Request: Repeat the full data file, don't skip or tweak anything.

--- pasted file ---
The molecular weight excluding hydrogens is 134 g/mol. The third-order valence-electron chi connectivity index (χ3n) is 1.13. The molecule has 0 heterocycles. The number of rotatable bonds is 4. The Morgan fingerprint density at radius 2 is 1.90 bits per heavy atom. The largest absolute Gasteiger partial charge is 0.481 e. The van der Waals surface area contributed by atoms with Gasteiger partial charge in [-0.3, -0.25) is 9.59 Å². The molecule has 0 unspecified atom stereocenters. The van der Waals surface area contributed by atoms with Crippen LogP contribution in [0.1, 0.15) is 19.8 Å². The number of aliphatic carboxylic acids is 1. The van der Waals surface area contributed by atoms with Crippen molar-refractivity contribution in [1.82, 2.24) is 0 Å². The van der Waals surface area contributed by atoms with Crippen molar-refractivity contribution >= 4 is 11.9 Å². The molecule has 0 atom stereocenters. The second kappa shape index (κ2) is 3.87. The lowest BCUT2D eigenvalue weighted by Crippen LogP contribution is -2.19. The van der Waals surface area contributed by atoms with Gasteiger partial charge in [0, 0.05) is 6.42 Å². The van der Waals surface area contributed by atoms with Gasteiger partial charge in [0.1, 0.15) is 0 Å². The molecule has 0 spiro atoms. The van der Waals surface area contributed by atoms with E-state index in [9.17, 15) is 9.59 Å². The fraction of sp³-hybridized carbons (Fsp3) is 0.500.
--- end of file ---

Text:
The molecular weight excluding hydrogens is 134 g/mol. The third-order valence-electron chi connectivity index (χ3n) is 1.13. The molecule has 0 heterocycles. The number of rotatable bonds is 4. The Morgan fingerprint density at radius 2 is 1.90 bits per heavy atom. The largest absolute Gasteiger partial charge is 0.481 e. The van der Waals surface area contributed by atoms with Gasteiger partial charge in [-0.3, -0.25) is 9.59 Å². The molecule has 0 unspecified atom stereocenters. The van der Waals surface area contributed by atoms with Crippen LogP contribution in [0.1, 0.15) is 19.8 Å². The number of aliphatic carboxylic acids is 1. The van der Waals surface area contributed by atoms with Crippen molar-refractivity contribution in [1.82, 2.24) is 0 Å². The van der Waals surface area contributed by atoms with Crippen molar-refractivity contribution >= 4 is 11.9 Å². The molecule has 0 atom stereocenters. The second kappa shape index (κ2) is 3.87. The lowest BCUT2D eigenvalue weighted by Crippen LogP contribution is -2.19. The van der Waals surface area contributed by atoms with Gasteiger partial charge in [0, 0.05) is 6.42 Å². The van der Waals surface area contributed by atoms with Gasteiger partial charge in [0.1, 0.15) is 0 Å². The molecule has 0 spiro atoms. The van der Waals surface area contributed by atoms with E-state index in [9.17, 15) is 9.59 Å². The fraction of sp³-hybridized carbons (Fsp3) is 0.500.